Bed-in-a-box mattresses offer convenience and value for money. Best of all, though, they come with no financial risk, since most have lengthy money-back guarantees. I rarely hand out a Best Buy award to this type of mattress, however, for one simple reason: thanks to the synthetic materials used in their construction, they’re not especially practical if you’re the sort of person who gets warm at night.
The Simba Hybrid Pro aims to overcome this problem by using a layer of wool directly below its top cover. After using it during a recent heatwave, I found it delivered a supremely comfortable night’s sleep. Is it worth the extra money? As the most comfortable bed-in-a-box mattress I’ve ever slept on, I’d have to say yes.
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Simba Hybrid Pro review: What you need to know
The extra layer of wool isn’t all that separates the Pro from the regular Simba Hybrid. It also has a thicker top cover that acts as a sleeping surface and two layers of micro springs beneath its open-cell foam layer.
As with the regular Simba Hybrid, there’s then a transition foam layer beneath the springs that also offers edge support and, finally, a supportive foam foundation that’s zoned to offer different levels of support below the shoulders and hips. To make moving and turning the mattress less arduous, it has two handles on each side. Simba recommends you do this once a month when you first receive the mattress and then every three to six months.
As you’d expect, given those extra two layers, the Simba Hybrid Pro is 30mm thicker than the regular Simba Hybrid. That makes for a mattress that’s 280mm thick in total, which is suitable for most fitted sheets. The only caveat is that the top cover of the Pro isn’t removable, so it would be wise to invest in a decent cotton mattress protector too.
Crucially, the Pro comes with a 200-night money-back guarantee, which is double the length offered by many of its rivals (with the exception of Nectar and Emma). That means you can try the mattress for more than six months and, if you don’t like it, you can return it for a full refund.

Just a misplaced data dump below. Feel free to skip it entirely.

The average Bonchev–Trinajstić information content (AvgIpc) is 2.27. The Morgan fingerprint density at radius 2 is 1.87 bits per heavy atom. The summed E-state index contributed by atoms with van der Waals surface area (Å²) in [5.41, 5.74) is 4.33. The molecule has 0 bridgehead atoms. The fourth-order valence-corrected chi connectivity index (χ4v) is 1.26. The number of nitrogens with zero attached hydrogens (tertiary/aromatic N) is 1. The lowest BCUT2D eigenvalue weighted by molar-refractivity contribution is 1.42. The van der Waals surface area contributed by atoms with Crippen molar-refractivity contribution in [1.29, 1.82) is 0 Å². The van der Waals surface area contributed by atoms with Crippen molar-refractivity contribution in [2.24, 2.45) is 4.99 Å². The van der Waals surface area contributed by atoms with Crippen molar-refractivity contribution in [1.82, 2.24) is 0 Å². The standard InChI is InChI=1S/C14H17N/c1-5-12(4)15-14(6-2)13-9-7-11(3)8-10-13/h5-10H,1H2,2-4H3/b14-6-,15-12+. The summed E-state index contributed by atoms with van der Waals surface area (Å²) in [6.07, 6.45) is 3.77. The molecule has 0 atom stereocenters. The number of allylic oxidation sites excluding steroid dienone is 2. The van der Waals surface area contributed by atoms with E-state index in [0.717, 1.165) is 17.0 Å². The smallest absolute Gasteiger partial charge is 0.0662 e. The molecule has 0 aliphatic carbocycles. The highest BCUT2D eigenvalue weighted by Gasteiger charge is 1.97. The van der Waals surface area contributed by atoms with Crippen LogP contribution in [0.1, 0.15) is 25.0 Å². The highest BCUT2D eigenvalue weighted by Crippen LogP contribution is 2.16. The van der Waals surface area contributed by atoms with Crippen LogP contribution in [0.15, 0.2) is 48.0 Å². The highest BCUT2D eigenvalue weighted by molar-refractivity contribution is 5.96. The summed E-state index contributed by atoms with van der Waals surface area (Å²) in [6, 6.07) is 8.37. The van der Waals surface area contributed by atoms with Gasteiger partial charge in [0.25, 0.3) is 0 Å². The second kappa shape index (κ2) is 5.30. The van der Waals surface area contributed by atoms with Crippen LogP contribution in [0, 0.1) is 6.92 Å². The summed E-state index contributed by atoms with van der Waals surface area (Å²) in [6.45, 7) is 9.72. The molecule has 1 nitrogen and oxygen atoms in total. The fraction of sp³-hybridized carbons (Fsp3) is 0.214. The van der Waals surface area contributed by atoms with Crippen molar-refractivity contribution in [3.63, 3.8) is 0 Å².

Simba Hybrid Pro review: Price and competition
Sadly, the extra comfort afforded by the additional layer of springs and wool comes at a considerable extra cost. Prices start at £850 for a single mattress and rise to £1,050 and £1,200 for double and king sizes; that’s nearly 50% more than the regular Simba Hybrid, depending on the size you pick.
Discounts of up to 25% are not uncommon on the Simba website, but this mattress is undoubtedly more expensive than equivalent premium models from other brands. Eve’s Premium and Premium Hybrid mattresses, for instance, cost £1,050 in king size, while Brook and Wilde’s Elite mattress will set you back £1,100.
The best alternatives and where to buy them:
Simba Hybrid Pro review: Comfort and performance
The standout feature of the Hybrid Pro is that layer of wool and, somewhat to my surprise, it’s instantly apparent when you first lie on the mattress, despite it being buried below a thick top cover.
The most obvious difference it makes is the extent to which it lifts you up compared with the foam found in the top layer of most hybrid mattresses. There’s a tautness you don’t find in foam comfort layers and, as such, there’s much less of a sinking feeling, which is definitely a very good thing.
The texture is notably different, too, and with the springs layers below, there’s also much more bounce than you find in the majority of bed-in-a-box mattresses. That’s impressive when you consider they’re not especially long. With the open-cell foam layer above them, these do a great job of ensuring that the mattress accommodates a variety of different sleeping positions too. Indeed, I found it as comfortable sleeping on my side as
on my back.
So how does the mattress perform in the warmth stakes? It’s difficult to judge this kind of thing when ambient temperatures change from night to night but I slept on the Hybrid Pro for several nights of a June heatwave with a 7.5tog feather duvet and had no particular problems with overheating. It got rather snug on a few occasions but, overall, I felt the top wool layer and micro springs did a good job of preventing the uncomfortable, enveloped feeling that’s often associated with foam mattresses.
As well as delivering improved airflow, though, the other perk to this top layer is that it doesn’t soften as it warms up. This affliction is one of my main frustrations with memory foam products, as it can also affect the levels of support as you sleep, but I had no such problem with the Simba Hybrid Pro. Better still, the premium Simba mattress offers excellent support levels whether you use it on a yielding sprung slatted base or a solid foundation.
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Simba Hybrid Pro review: Verdict
Overall, then, the Simba Hybrid delivers in all the ways you’d expect a mattress of its price to. It’s supportive, comfortable, does a better job than most bed-in-a-box mattresses at temperature control and is an absolute pleasure to sleep on.
With such a high price tag, I was initially hesitant to give the Hybrid Pro a Best Buy award, but the fact I was reluctant to go back to using my own pocket sprung mattress afterwards had me convinced; that’s something I’ve rarely experienced when testing other mattresses.
And then there’s that 200-night trial. With traditional mattresses in this price range, there’s always an element of risk but with the Simba Hybrid you can buy, confident in the knowledge you only need to part with your money if it’s the right mattress for you.